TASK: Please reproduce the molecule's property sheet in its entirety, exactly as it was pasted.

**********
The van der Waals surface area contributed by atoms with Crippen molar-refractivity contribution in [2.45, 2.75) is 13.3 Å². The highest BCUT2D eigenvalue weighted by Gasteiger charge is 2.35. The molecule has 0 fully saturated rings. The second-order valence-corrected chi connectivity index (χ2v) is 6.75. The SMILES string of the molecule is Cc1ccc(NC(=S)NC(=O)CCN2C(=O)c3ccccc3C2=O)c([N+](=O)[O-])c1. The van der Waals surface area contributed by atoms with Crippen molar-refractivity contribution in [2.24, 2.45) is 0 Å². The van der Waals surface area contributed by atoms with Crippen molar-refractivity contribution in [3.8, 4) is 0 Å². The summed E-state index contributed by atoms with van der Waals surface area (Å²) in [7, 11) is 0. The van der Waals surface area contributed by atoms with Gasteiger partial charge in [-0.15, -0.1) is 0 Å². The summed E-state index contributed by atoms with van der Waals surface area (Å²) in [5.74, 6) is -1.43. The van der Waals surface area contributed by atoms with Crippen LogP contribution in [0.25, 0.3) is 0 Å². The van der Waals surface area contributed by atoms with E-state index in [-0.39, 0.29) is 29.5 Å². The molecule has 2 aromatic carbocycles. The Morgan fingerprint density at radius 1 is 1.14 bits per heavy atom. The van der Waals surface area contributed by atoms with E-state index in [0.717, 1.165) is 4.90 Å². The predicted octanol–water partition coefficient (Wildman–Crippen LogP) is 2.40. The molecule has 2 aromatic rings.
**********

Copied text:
The van der Waals surface area contributed by atoms with Crippen molar-refractivity contribution in [2.45, 2.75) is 13.3 Å². The highest BCUT2D eigenvalue weighted by Gasteiger charge is 2.35. The molecule has 0 fully saturated rings. The second-order valence-corrected chi connectivity index (χ2v) is 6.75. The SMILES string of the molecule is Cc1ccc(NC(=S)NC(=O)CCN2C(=O)c3ccccc3C2=O)c([N+](=O)[O-])c1. The van der Waals surface area contributed by atoms with Crippen molar-refractivity contribution in [2.24, 2.45) is 0 Å². The van der Waals surface area contributed by atoms with Crippen molar-refractivity contribution in [3.8, 4) is 0 Å². The summed E-state index contributed by atoms with van der Waals surface area (Å²) in [7, 11) is 0. The van der Waals surface area contributed by atoms with Gasteiger partial charge in [-0.15, -0.1) is 0 Å². The summed E-state index contributed by atoms with van der Waals surface area (Å²) in [5.74, 6) is -1.43. The van der Waals surface area contributed by atoms with Crippen LogP contribution in [0.25, 0.3) is 0 Å². The van der Waals surface area contributed by atoms with E-state index in [-0.39, 0.29) is 29.5 Å². The molecule has 2 aromatic carbocycles. The Morgan fingerprint density at radius 1 is 1.14 bits per heavy atom. The van der Waals surface area contributed by atoms with E-state index in [0.717, 1.165) is 4.90 Å². The predicted octanol–water partition coefficient (Wildman–Crippen LogP) is 2.40. The molecule has 2 aromatic rings.